(Terminalia oblongata)


Yellow-wood is usually found on blacksoil country amongst Brigalow scrub. It is one of our very few deciduous trees, the photo at right shows it in winter mode, never quite completely bare. It's range is restricted to northern Australia and is quite common around this part of the world. Usually growing to 8 to 10 metres high, I've seen some trunks to about 400mm diameter.
Yellow-wood flowers around September.
Yellow-wood is a medium density timber that is quite stable while drying, particularly once halved or sawn into board form. The log pictured only developed one small crack while drying as you see it - can't do that with many logs at all. In a part of the world where most timbers are damned hard and heavy, Yellow-wood is a pleasant change.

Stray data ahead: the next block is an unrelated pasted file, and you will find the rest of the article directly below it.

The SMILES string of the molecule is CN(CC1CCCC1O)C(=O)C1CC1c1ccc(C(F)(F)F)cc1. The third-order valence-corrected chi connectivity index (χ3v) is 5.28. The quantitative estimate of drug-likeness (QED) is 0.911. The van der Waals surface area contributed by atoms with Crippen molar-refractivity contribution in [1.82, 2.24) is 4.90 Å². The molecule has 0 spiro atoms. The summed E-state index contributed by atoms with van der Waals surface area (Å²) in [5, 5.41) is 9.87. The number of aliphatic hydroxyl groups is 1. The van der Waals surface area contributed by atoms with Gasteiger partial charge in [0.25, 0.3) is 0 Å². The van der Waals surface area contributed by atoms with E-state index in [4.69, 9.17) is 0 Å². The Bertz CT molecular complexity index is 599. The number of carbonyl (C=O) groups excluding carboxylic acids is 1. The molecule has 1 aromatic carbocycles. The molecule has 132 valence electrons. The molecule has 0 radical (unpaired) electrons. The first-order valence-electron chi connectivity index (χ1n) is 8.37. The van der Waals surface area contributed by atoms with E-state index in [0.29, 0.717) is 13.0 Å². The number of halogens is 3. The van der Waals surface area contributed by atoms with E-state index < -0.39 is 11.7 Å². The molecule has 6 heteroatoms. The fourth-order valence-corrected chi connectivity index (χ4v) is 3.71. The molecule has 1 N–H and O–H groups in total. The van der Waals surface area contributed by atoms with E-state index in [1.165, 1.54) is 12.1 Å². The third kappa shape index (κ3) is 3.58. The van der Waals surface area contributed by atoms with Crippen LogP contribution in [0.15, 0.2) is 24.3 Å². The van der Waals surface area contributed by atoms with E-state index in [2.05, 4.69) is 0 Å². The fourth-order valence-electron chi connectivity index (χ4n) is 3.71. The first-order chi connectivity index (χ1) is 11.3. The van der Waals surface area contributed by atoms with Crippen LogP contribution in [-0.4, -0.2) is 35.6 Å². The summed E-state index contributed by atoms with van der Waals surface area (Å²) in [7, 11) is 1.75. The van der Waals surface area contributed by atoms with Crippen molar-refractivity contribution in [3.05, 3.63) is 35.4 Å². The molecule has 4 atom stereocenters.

As seen in the finished natural-edged bowls here, it also holds its bark well. Green or dry, the timber machines very well and once dry, it sands really well too. It takes a good finish, just a little absorbent with oils. Providing the colour is what you want, it's a great timber to use.


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